Key to Indian species of Astrothrips

1 Antennae 8 segmented; segments separated by clear sutures A. asiaticus
Antennae with 5 to 7 segments 2
2 Pronotum posterior margin without a sub-marginal transverse apodeme [male with no sternal pore plates] A. tumiceps
Pronotum posterior margin with distinct transverse sub-marginal apodeme 3
3 Pronotal sub-marginal transverse apodeme weak, present only on median third (Fig. 7); posterolateral angles of pronotum with raised sculpture A. globiceps
Pronotal sub-marginal transverse apodeme strong, extending fully across pronotum (Fig. 8); no raised sculpture on pronotal posterolateral angles 4
4 Antennae 6-segmented; mesoscutal anterior notch shorter than median intact part [male with pore plates on sternites V–VII] A. parvilimbus
Antennae 7-segmented 5
5 Antennal segments V–VII separated by clear sutures; male not known A. lantana*
Antennal segments V–VII not separated by clear sutures; male with pore plates on sternites IV–VII A. stannardi

Noathrips Bhatti, 1967

Noathrips Bhatti, 1967: 9. Type species Noathrips prakashi Bhatti, 1967 by monotypy.


The genus was erected with the type species prakashi, collected on herbage and Lantana leaves from Jabalpur, Madhya Pradesh (Bhatti 1967). Later, this species was collected in Sri Lanka and China (Kudô 1979; Xie et al. 2019).


Antennae 8-segmented, III and IV with forked sense cones. Head without conspicuous raised structure, postocular seta 4 strongly developed, ocellar hump small; maxillary palps bi-segmented. Pronotum with weakly raised sculpture. Mesoscutum not notched anteriorly; metascutum with prominent reticulate triangle. Tarsi 1-segmented. Fore wing with slender pointed setae; costal setae longer than fringe cilia; posteromarginal setae wavy. Abdominal tergite I with a postmarginal flange; II anterior margin constricted, with narrow plate like cuticular processes laterally; III–VII with transverse reticulations on anterior half, posterior half smooth; X asymmetrical, divided longitudinally. Males smaller; sternites IV–VII each with transversely elongated anteriorly concave pore plates.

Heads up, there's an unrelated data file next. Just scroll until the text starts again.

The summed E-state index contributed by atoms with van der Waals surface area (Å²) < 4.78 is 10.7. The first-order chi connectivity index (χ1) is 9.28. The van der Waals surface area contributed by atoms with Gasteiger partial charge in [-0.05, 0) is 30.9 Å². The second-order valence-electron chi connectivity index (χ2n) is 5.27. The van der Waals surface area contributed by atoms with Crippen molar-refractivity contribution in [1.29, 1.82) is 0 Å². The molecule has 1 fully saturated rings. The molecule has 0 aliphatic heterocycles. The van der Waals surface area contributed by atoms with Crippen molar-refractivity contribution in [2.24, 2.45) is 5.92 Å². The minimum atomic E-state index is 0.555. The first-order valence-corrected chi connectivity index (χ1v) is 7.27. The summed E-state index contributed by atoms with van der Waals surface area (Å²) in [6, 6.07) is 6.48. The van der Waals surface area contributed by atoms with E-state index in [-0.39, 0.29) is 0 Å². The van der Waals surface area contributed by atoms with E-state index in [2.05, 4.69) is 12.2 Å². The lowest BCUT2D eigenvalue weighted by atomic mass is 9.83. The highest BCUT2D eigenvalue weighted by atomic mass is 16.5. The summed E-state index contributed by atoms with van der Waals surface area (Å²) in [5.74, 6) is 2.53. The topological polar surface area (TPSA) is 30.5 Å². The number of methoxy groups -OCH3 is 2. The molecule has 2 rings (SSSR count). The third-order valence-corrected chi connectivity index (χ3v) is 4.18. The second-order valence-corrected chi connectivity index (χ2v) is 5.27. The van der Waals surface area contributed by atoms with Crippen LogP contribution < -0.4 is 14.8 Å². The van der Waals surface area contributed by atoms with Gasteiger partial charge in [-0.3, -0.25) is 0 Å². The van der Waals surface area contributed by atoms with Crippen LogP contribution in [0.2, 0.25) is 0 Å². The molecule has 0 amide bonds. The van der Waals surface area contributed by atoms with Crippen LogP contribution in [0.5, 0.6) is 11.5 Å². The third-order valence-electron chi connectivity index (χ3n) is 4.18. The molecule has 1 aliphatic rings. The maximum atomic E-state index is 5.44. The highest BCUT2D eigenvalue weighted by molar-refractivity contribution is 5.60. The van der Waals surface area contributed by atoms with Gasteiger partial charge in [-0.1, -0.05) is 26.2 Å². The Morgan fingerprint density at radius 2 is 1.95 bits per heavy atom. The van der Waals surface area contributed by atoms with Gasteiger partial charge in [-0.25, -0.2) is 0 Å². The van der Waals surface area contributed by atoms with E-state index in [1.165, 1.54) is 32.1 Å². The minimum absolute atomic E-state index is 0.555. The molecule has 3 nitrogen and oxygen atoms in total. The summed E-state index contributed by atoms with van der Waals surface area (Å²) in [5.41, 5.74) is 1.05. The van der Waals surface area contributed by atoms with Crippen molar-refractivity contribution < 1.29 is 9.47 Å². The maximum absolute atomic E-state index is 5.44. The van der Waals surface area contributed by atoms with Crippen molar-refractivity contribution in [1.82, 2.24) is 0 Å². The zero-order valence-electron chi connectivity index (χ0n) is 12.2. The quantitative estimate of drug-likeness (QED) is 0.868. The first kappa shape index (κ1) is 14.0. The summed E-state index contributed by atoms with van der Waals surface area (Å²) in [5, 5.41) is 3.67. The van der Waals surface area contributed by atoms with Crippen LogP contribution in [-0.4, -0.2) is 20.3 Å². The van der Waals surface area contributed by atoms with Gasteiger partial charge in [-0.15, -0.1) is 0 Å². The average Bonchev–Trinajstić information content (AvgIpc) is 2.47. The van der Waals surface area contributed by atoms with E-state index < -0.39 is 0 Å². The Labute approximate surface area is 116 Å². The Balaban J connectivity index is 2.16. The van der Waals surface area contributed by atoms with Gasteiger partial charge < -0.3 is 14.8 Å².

Opimothrips Nonaka & Okajima, 1992

Opimothrips Nonaka and Okajima 1992: 106. Type species: Opimothrips tubulatus Nonaka & Okajima, 1992 by monotypy.


The reports of O. tubulatus from Thailand and China are from grass, and hence Xie et al. (2019) reported the species as being associated with grasses. However, the present specimens have been collected from an unidentified weed.


Antennae 8-segmented, III and IV with thin, Y-shaped sense cones with the arms curving around the segment. Head polygonally reticulate, cheeks constricted at base; maxillary palps bi-segmented. Pronotum uniformly reticulate, two pairs of campaniform sensilla, one pair of long setae. Mesoscutum entire; metascutum with reticulate triangle. Tarsi 1-segmented. Fore wing with prominent veins, costal setae shorter than fringe cilia; posteromarginal setae wavy. Abdominal tergite I reticulate, median pair of setae minute; II strongly constricted, wart-like tubercles laterally; III–VII with thick antecostal line; X asymmetrical, divided longitudinally.

Opimothrips tubulatus Nonaka & Okajima, 1992

Figures 1–6

Material studied

Three females, Chitradurga, Karnataka, India, on unidentified weed, 04 December 2017, Rachana R.R. leg. Two females deposited in the Insect Museum, National Bureau of Agricultural Insect Resources (ICAR-NBAIR), Bengaluru, India. One female deposited in ANIC – Australian National Insect Collection, CSIRO, Canberra.

Female macroptera